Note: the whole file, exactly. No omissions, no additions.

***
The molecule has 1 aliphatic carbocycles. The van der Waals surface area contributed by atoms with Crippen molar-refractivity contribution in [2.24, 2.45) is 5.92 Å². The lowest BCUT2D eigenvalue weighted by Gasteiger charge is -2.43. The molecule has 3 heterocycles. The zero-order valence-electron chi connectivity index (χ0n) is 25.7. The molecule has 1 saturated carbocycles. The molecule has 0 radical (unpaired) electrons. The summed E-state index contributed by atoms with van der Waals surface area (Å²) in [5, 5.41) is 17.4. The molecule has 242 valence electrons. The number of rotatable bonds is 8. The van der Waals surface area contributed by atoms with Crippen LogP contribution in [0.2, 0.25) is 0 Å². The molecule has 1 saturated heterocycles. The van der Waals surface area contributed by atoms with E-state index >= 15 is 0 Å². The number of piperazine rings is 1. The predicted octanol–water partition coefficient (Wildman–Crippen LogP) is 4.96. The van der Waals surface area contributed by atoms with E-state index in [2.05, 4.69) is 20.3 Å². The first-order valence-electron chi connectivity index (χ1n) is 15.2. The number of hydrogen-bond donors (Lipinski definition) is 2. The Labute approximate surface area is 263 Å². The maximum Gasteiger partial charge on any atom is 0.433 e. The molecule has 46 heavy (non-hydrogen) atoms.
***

The molecule has 1 aliphatic carbocycles. The van der Waals surface area contributed by atoms with Crippen molar-refractivity contribution in [2.24, 2.45) is 5.92 Å². The lowest BCUT2D eigenvalue weighted by Gasteiger charge is -2.43. The molecule has 3 heterocycles. The zero-order valence-electron chi connectivity index (χ0n) is 25.7. The molecule has 1 saturated carbocycles. The molecule has 0 radical (unpaired) electrons. The summed E-state index contributed by atoms with van der Waals surface area (Å²) in [5, 5.41) is 17.4. The molecule has 242 valence electrons. The number of rotatable bonds is 8. The van der Waals surface area contributed by atoms with Crippen LogP contribution in [0.2, 0.25) is 0 Å². The molecule has 1 saturated heterocycles. The van der Waals surface area contributed by atoms with E-state index >= 15 is 0 Å². The number of piperazine rings is 1. The predicted octanol–water partition coefficient (Wildman–Crippen LogP) is 4.96. The van der Waals surface area contributed by atoms with E-state index in [2.05, 4.69) is 20.3 Å². The first-order valence-electron chi connectivity index (χ1n) is 15.2. The number of hydrogen-bond donors (Lipinski definition) is 2. The Labute approximate surface area is 263 Å². The maximum Gasteiger partial charge on any atom is 0.433 e. The molecule has 46 heavy (non-hydrogen) atoms.